render the ASTs each with a global place-holder for variable names (i.e.
all variable names are replaced with the same identifier), probably with
the exception of '_'.
Re: [golang-dev] Re: [go-nuts] [ANN] The Go Oracle: a source code comprehension tool for Go programs Java Pro 10/18/13 8:14 AM
1. This tool is really cool and much needed!

2. Can we have an option to make the oracle output pane on the left or right rather than at the bottom? This way, 1) more vertical space to view the source code 2) less mouse movement to the bottom.

3. "oracle" is what this tool is. I guess a lot of non-native English speaking people first came to know this word by having heard the Oracle database when Oracle heavily marketed its products in the country. Therefore, oracle does stand for a database. Native English speaking people first knew this word when they were very young and had no clue of what a database is and just remembered the true meaning of this word.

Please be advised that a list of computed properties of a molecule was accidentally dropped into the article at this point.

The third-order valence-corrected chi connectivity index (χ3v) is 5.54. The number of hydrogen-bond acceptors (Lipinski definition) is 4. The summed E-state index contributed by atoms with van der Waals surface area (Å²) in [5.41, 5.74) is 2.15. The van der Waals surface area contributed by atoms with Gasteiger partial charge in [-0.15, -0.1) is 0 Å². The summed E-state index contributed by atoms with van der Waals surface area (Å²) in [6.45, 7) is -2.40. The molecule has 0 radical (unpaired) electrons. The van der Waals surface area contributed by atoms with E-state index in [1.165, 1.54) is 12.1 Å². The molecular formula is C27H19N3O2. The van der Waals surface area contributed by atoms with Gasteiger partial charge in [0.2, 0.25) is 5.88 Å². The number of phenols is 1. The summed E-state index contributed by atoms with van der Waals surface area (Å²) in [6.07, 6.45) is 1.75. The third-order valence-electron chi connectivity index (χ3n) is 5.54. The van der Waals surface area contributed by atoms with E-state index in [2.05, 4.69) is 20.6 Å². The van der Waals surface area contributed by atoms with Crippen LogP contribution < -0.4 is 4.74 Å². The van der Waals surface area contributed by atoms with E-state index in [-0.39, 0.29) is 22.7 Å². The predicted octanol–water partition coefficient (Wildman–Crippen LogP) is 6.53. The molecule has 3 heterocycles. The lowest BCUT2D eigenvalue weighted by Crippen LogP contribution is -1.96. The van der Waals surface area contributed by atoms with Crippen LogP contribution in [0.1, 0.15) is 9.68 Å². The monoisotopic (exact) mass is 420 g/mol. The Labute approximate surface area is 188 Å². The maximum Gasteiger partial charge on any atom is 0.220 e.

Re: [golang-dev] Re: [go-nuts] [ANN] The Go Oracle: a source code comprehension tool for Go programs freder...@gmail.com 10/18/13 9:26 AM
On Friday, October 18, 2013 5:14:10 PM UTC+2, Java Pro wrote:
2. Can we have an option to make the oracle output pane on the left or right rather than at the bottom?

 In case you are referring to the Pythia web interface: makes sense to me and I've created a ticket: https://github.com/fzipp/pythia/issues/16
Re: [golang-dev] Re: [go-nuts] [ANN] The Go Oracle: a source code comprehension tool for Go programs Java Pro 10/18/13 8:32 PM
A little bit syntax highlighting in Pythia for the go files (github or Sublime style) would make it a better standalone analyzer without an IDE.